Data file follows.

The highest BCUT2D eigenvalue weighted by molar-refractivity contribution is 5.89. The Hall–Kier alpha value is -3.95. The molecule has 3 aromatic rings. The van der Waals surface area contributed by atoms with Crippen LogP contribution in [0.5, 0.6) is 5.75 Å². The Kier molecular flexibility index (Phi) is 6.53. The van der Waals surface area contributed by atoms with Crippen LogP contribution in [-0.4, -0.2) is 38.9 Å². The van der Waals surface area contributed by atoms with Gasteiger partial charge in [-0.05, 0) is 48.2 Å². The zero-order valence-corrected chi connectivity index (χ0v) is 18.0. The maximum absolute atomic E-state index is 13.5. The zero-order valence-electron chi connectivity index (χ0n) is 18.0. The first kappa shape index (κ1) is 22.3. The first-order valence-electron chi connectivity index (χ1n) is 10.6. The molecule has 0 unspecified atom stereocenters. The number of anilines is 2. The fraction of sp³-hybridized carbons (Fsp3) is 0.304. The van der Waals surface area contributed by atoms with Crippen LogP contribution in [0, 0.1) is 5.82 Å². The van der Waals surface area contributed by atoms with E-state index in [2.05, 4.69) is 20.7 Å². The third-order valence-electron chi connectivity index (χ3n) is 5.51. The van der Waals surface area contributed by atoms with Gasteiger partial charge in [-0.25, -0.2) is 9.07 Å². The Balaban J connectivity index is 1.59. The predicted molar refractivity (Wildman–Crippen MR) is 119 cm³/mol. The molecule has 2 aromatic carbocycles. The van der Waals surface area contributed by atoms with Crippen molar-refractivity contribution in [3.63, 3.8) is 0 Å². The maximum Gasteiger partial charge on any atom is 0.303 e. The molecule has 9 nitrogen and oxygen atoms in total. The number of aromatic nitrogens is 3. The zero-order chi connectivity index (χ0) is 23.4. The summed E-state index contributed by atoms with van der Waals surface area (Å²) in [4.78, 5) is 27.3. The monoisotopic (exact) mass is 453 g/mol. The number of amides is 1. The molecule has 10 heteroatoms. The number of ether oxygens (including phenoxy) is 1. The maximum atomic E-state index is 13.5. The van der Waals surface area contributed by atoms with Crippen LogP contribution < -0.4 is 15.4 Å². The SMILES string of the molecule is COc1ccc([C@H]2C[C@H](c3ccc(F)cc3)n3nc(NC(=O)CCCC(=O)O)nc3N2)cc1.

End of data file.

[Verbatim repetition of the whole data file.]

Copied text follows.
The highest BCUT2D eigenvalue weighted by molar-refractivity contribution is 5.89. The Hall–Kier alpha value is -3.95. The molecule has 3 aromatic rings. The van der Waals surface area contributed by atoms with Crippen LogP contribution in [0.5, 0.6) is 5.75 Å². The Kier molecular flexibility index (Phi) is 6.53. The van der Waals surface area contributed by atoms with Crippen LogP contribution in [-0.4, -0.2) is 38.9 Å². The van der Waals surface area contributed by atoms with Gasteiger partial charge in [-0.05, 0) is 48.2 Å². The zero-order valence-corrected chi connectivity index (χ0v) is 18.0. The maximum absolute atomic E-state index is 13.5. The zero-order valence-electron chi connectivity index (χ0n) is 18.0. The first kappa shape index (κ1) is 22.3. The first-order valence-electron chi connectivity index (χ1n) is 10.6. The molecule has 0 unspecified atom stereocenters. The number of anilines is 2. The fraction of sp³-hybridized carbons (Fsp3) is 0.304. The van der Waals surface area contributed by atoms with Crippen LogP contribution in [0, 0.1) is 5.82 Å². The van der Waals surface area contributed by atoms with E-state index in [2.05, 4.69) is 20.7 Å². The third-order valence-electron chi connectivity index (χ3n) is 5.51. The van der Waals surface area contributed by atoms with Gasteiger partial charge in [-0.25, -0.2) is 9.07 Å². The Balaban J connectivity index is 1.59. The predicted molar refractivity (Wildman–Crippen MR) is 119 cm³/mol. The molecule has 2 aromatic carbocycles. The van der Waals surface area contributed by atoms with Crippen molar-refractivity contribution in [3.63, 3.8) is 0 Å². The maximum Gasteiger partial charge on any atom is 0.303 e. The molecule has 9 nitrogen and oxygen atoms in total. The number of aromatic nitrogens is 3. The zero-order chi connectivity index (χ0) is 23.4. The summed E-state index contributed by atoms with van der Waals surface area (Å²) in [4.78, 5) is 27.3. The monoisotopic (exact) mass is 453 g/mol. The number of amides is 1. The molecule has 10 heteroatoms. The number of ether oxygens (including phenoxy) is 1. The maximum atomic E-state index is 13.5. The van der Waals surface area contributed by atoms with Crippen LogP contribution < -0.4 is 15.4 Å². The SMILES string of the molecule is COc1ccc([C@H]2C[C@H](c3ccc(F)cc3)n3nc(NC(=O)CCCC(=O)O)nc3N2)cc1.